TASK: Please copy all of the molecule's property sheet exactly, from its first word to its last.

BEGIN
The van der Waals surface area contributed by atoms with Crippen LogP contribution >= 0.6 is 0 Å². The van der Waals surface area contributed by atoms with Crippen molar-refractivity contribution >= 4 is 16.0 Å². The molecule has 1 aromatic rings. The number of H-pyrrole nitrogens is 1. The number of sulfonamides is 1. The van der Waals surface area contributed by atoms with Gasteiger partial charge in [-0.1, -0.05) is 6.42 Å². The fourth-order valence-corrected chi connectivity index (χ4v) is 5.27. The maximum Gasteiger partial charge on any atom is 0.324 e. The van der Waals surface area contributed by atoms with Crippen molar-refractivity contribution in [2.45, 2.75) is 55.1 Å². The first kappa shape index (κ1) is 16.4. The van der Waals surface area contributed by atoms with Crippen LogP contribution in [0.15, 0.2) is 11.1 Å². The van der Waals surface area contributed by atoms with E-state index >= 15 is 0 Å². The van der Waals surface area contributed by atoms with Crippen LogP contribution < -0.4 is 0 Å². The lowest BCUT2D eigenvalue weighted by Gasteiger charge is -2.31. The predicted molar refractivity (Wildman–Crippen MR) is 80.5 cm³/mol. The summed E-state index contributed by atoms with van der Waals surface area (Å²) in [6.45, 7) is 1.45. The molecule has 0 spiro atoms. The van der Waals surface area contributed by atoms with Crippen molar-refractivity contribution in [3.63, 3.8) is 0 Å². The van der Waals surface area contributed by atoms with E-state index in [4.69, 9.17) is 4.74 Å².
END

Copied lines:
The van der Waals surface area contributed by atoms with Crippen LogP contribution >= 0.6 is 0 Å². The van der Waals surface area contributed by atoms with Crippen molar-refractivity contribution >= 4 is 16.0 Å². The molecule has 1 aromatic rings. The number of H-pyrrole nitrogens is 1. The number of sulfonamides is 1. The van der Waals surface area contributed by atoms with Gasteiger partial charge in [-0.1, -0.05) is 6.42 Å². The fourth-order valence-corrected chi connectivity index (χ4v) is 5.27. The maximum Gasteiger partial charge on any atom is 0.324 e. The van der Waals surface area contributed by atoms with Crippen molar-refractivity contribution in [2.45, 2.75) is 55.1 Å². The first kappa shape index (κ1) is 16.4. The van der Waals surface area contributed by atoms with Crippen LogP contribution in [0.15, 0.2) is 11.1 Å². The van der Waals surface area contributed by atoms with E-state index >= 15 is 0 Å². The van der Waals surface area contributed by atoms with Crippen LogP contribution < -0.4 is 0 Å². The lowest BCUT2D eigenvalue weighted by Gasteiger charge is -2.31. The predicted molar refractivity (Wildman–Crippen MR) is 80.5 cm³/mol. The summed E-state index contributed by atoms with van der Waals surface area (Å²) in [6.45, 7) is 1.45. The molecule has 0 spiro atoms. The van der Waals surface area contributed by atoms with Crippen molar-refractivity contribution in [3.63, 3.8) is 0 Å². The van der Waals surface area contributed by atoms with E-state index in [4.69, 9.17) is 4.74 Å².